Miskiw bailed following phone hack probe arrest

Person using a mobile phone
Image caption,
Operation Weeting is the renewed police inquiry into allegations of phone hacking by journalists

A man, believed to be former News of the World news editor Greg Miskiw, has been released on bail after he was arrested in the phone-hacking probe.

He was arrested by officers from the Met Police's hacking investigation, Operation Weeting, after visiting a police station by appointment.

Police said Mr Miskiw, 61, was held on suspicion of unlawful interception of communications and conspiring to intercept communications.

He was released on bail until October.

The Metropolitan Police's Operating Weeting is investigating claims some reporters for the News of the World hacked into the messages of celebrities and public figures between 2005 and 2006.

Scotland Yard has also confirmed that the Met's Head of Public Affairs, Dick Fedorcio, has been placed on a period of extended leave.

Mr Fedorcio will be working from home while the Independent Police Complaints Commission investigates whether he has committed an act of "gross misconduct".

A statement from Scotland Yard stressed that he had not been suspended and remained on full pay but added: "To allow Mr Fedorcio to prepare for the IPCC investigation it has been agreed that he can work from home on a period of extended leave until the matter is resolved.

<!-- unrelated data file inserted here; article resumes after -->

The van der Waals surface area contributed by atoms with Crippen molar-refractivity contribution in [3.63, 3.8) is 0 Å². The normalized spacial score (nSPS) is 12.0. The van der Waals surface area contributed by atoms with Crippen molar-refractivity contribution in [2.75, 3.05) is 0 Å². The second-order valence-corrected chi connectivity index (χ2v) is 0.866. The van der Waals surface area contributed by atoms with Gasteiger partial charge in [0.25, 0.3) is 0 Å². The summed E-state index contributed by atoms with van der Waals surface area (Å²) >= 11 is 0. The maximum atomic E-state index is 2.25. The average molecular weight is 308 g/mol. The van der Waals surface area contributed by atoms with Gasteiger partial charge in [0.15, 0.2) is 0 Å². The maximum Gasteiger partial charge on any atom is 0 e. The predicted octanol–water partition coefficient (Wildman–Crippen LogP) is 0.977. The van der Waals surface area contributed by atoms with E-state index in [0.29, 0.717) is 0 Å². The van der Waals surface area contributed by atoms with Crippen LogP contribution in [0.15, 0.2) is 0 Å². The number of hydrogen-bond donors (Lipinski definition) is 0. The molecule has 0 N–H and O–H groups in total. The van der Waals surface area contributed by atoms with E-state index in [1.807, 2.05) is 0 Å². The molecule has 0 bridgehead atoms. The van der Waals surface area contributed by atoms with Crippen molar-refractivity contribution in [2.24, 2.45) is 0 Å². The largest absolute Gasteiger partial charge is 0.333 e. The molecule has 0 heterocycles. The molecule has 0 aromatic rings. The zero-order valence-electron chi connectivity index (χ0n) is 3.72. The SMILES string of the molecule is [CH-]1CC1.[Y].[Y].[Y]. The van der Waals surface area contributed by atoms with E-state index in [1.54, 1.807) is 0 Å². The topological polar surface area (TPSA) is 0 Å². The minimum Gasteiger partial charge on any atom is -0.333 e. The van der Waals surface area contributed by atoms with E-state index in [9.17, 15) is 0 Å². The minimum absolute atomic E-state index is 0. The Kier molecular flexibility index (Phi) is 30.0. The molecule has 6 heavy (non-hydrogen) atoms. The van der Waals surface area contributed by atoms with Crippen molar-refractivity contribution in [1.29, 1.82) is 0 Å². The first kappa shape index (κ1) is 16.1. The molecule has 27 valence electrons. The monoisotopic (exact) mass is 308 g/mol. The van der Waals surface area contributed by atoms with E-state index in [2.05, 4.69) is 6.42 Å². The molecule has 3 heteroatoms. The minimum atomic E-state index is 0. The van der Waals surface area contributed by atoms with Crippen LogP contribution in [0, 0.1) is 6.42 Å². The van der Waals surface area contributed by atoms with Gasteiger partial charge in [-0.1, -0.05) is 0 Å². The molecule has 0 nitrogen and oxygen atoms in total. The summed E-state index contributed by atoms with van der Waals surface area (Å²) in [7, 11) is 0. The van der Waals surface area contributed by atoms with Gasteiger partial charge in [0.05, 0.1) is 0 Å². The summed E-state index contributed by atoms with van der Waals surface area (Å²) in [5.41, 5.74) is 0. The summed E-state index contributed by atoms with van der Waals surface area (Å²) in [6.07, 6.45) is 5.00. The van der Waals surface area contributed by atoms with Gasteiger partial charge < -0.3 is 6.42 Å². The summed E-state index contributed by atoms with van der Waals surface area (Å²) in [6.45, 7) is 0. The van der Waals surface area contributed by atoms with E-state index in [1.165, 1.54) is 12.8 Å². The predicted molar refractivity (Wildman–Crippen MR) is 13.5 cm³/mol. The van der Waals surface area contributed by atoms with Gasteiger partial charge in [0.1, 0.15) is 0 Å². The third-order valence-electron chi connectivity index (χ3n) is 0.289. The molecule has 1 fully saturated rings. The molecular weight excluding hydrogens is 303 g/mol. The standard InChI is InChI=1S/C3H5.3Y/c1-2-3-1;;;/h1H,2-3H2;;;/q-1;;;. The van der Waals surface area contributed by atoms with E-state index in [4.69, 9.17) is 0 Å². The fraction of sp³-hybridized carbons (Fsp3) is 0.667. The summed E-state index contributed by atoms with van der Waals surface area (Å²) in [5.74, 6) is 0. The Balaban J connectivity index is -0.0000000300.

"Mr Fedorcio also accepts that it would be inappropriate for him to continue to come into the office whilst there was an ongoing investigation and until other staff had been interviewed."

Last month, the IPCC revealed that it had been asked to examine Mr Federcio's links to ex-News of the World executive Neil Wallis whose company was given a contract to provide PR advice to the Met in 2009.

At that time Scotland Yard was resisting calls to re-open the inquiry into phone-hacking at the News of the World.

In 2006, the paper's former royal editor, Clive Goodman, and private investigator Glenn Mulcaire were jailed for hacking into royal aides' voicemails.

Five alleged victims have reached out-of-court settlements with the newspaper, including celebrity publicist Max Clifford, who received a reported £1m.

The paper was shut down in July after it emerged that the phone of murder victim Milly Dowler may have been hacked.